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As Japan’s Elderly Ranks Swell, Toyota Sees New Path to Growth

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Wednesday's Wall St. Journal front page had quite a contrast. Next to an article about how GM is struggling, there was a glowing profile about how Toyota is using their technology to develop new innovative products for the aging population.

“Toyota has a long tradition of applying core technology to diverse fields, dating back to 1937 when founder Sakichi Toyoda spun the car-making business out of his loom manufacturing operation. Ever since, Toyota engineers have tried to be equally resourceful, translating their expertise to areas ranging from communications to bioengineering.”

It's an interesting reminder, I think, to the general public that doesn't study Toyota that the company didn't start as a car company. It's quite a different history than General Motors. Also, thinking back to this year, Toyota sure gets treated more positively in the business press. It's not completely undeserved, considering Toyota's business success and growth, now being poised to overtake GM for #1 in global auto production. GM's problems can't be blamed on bad PR, nor could they be fixed by positive PR.

It just goes to show what kind of research and forward-looking projects that Toyota is able to work on, given their success and profits. GM is stuck looking in the “woe is me” rear view mirror, their better times being in the past.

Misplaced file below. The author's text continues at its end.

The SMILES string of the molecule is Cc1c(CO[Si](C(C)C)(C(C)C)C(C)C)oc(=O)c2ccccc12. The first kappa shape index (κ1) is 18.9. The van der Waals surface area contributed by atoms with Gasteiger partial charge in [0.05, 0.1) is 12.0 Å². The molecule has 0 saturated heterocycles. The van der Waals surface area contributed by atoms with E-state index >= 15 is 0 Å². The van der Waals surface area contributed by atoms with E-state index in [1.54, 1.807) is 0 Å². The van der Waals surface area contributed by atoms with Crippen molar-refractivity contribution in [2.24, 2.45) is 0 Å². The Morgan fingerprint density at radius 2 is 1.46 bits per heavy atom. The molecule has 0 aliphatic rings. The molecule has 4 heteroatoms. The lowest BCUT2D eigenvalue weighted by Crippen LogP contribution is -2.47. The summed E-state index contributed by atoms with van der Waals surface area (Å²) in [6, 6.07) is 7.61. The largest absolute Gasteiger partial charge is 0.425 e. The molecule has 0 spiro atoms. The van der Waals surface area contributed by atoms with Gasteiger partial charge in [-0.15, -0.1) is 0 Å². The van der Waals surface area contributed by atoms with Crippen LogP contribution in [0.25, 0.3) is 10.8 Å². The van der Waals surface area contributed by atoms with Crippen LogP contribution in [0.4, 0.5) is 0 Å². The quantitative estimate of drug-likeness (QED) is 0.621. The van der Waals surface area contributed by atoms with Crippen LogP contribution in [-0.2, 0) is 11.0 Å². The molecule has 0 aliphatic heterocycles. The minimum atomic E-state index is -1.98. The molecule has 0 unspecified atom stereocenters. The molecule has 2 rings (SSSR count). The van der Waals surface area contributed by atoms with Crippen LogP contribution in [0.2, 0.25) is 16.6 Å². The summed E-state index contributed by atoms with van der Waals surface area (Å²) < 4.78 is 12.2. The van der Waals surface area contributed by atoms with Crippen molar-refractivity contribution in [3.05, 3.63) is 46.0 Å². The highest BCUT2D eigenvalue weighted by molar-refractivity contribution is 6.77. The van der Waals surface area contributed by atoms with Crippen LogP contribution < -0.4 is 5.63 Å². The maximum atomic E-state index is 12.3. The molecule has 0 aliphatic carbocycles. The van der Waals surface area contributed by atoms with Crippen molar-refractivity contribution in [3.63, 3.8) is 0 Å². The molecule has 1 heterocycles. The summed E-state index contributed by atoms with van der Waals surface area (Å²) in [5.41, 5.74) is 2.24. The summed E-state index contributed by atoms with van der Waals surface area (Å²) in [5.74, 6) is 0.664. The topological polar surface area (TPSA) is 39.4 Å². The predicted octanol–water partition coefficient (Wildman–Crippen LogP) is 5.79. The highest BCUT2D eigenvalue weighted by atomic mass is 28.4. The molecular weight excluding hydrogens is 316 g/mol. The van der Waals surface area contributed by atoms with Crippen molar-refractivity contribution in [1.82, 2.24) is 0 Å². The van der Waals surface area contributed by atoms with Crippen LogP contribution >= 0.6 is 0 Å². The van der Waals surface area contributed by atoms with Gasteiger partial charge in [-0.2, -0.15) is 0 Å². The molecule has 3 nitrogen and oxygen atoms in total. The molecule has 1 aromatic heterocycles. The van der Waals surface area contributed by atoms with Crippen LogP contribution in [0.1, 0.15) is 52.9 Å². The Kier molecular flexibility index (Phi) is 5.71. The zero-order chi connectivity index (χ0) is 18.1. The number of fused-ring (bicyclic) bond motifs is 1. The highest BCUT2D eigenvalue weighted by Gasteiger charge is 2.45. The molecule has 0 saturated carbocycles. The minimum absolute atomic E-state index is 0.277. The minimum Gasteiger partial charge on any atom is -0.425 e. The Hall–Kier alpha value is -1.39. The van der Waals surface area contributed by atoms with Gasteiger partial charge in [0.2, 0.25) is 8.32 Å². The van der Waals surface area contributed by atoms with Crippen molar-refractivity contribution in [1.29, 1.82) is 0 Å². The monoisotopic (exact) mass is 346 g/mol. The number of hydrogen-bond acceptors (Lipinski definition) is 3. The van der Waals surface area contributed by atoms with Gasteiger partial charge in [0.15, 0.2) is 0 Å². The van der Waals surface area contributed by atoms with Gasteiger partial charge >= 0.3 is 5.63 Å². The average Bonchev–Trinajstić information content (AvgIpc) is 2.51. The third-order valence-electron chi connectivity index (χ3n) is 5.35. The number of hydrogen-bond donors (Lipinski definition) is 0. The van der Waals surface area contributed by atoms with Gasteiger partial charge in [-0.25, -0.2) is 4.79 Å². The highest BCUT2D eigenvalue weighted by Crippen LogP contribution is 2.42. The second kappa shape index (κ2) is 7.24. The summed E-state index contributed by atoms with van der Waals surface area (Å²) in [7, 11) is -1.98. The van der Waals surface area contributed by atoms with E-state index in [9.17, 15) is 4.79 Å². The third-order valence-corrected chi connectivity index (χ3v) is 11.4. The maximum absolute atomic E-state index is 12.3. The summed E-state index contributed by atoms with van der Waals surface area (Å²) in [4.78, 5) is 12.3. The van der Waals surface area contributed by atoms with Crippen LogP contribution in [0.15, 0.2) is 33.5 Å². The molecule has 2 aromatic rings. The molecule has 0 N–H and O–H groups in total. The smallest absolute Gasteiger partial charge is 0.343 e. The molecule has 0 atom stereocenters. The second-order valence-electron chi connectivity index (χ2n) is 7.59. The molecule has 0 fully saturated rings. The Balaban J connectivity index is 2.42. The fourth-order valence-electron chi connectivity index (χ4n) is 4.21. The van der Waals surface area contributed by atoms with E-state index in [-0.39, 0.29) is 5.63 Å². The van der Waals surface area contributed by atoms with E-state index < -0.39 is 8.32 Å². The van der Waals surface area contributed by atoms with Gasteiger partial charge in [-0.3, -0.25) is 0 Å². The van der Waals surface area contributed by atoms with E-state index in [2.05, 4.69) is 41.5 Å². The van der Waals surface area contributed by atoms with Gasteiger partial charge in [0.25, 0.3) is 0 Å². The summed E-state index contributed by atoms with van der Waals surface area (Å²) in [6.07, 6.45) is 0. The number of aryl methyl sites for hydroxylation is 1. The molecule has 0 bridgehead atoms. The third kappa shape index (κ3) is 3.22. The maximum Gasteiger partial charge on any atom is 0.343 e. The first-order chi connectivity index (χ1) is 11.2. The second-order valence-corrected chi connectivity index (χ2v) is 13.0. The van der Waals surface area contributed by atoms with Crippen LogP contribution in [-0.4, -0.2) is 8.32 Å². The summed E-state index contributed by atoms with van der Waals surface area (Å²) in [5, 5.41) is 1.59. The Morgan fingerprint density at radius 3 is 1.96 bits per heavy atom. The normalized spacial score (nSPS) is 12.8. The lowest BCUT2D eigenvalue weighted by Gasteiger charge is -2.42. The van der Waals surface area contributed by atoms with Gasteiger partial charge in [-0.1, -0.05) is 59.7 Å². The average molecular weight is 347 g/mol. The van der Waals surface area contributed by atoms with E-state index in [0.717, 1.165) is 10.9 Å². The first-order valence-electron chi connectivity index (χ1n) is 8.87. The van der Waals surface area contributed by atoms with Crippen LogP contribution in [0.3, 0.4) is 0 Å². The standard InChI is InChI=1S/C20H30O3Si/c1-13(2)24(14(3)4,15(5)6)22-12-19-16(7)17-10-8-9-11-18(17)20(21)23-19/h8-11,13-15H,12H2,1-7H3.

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Mark Graban's passion is creating a better, safer, more cost effective healthcare system for patients and better workplaces for all. Mark is a consultant, author, and speaker in the "Lean healthcare" methodology. He is author of the Shingo Award-winning books Lean Hospitals and Healthcare Kaizen, as well as The Executive Guide to Healthcare Kaizen. His most recent project is an book titled Practicing Lean that benefits the Louise H. Batz Patient Safety Foundation, where Mark is a board member. Mark is also the VP of Improvement & Innovation Services for the technology company KaiNexus.

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